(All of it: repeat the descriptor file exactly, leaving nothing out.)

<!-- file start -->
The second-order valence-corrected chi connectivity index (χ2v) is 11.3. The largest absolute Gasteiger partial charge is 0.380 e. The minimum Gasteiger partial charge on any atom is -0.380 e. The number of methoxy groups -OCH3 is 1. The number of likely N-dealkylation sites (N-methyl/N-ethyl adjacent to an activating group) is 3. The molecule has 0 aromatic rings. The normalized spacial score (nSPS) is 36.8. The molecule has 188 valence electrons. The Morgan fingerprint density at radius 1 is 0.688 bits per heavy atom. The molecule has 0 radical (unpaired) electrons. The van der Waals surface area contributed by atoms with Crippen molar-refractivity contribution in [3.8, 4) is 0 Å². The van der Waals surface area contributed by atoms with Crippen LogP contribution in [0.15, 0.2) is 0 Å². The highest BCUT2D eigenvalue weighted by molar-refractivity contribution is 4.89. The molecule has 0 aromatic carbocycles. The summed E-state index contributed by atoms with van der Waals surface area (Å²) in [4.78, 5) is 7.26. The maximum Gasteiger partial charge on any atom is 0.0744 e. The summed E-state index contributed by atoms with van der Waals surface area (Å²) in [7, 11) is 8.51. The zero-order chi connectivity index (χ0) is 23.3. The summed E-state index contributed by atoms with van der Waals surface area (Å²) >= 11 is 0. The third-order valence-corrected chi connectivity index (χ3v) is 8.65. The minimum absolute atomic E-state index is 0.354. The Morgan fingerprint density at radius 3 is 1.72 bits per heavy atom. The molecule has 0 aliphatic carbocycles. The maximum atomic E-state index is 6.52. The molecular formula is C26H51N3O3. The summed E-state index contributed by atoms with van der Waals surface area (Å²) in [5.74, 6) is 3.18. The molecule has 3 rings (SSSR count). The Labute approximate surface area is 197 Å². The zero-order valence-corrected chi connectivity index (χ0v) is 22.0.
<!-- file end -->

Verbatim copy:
The second-order valence-corrected chi connectivity index (χ2v) is 11.3. The largest absolute Gasteiger partial charge is 0.380 e. The minimum Gasteiger partial charge on any atom is -0.380 e. The number of methoxy groups -OCH3 is 1. The number of likely N-dealkylation sites (N-methyl/N-ethyl adjacent to an activating group) is 3. The molecule has 0 aromatic rings. The normalized spacial score (nSPS) is 36.8. The molecule has 188 valence electrons. The Morgan fingerprint density at radius 1 is 0.688 bits per heavy atom. The molecule has 0 radical (unpaired) electrons. The van der Waals surface area contributed by atoms with Crippen molar-refractivity contribution in [3.8, 4) is 0 Å². The van der Waals surface area contributed by atoms with Crippen LogP contribution in [0.15, 0.2) is 0 Å². The highest BCUT2D eigenvalue weighted by molar-refractivity contribution is 4.89. The molecule has 0 aromatic carbocycles. The summed E-state index contributed by atoms with van der Waals surface area (Å²) in [4.78, 5) is 7.26. The maximum Gasteiger partial charge on any atom is 0.0744 e. The summed E-state index contributed by atoms with van der Waals surface area (Å²) in [7, 11) is 8.51. The zero-order chi connectivity index (χ0) is 23.3. The summed E-state index contributed by atoms with van der Waals surface area (Å²) >= 11 is 0. The third-order valence-corrected chi connectivity index (χ3v) is 8.65. The minimum absolute atomic E-state index is 0.354. The Morgan fingerprint density at radius 3 is 1.72 bits per heavy atom. The molecule has 0 aliphatic carbocycles. The maximum atomic E-state index is 6.52. The molecular formula is C26H51N3O3. The summed E-state index contributed by atoms with van der Waals surface area (Å²) in [5.74, 6) is 3.18. The molecule has 3 rings (SSSR count). The Labute approximate surface area is 197 Å². The zero-order valence-corrected chi connectivity index (χ0v) is 22.0.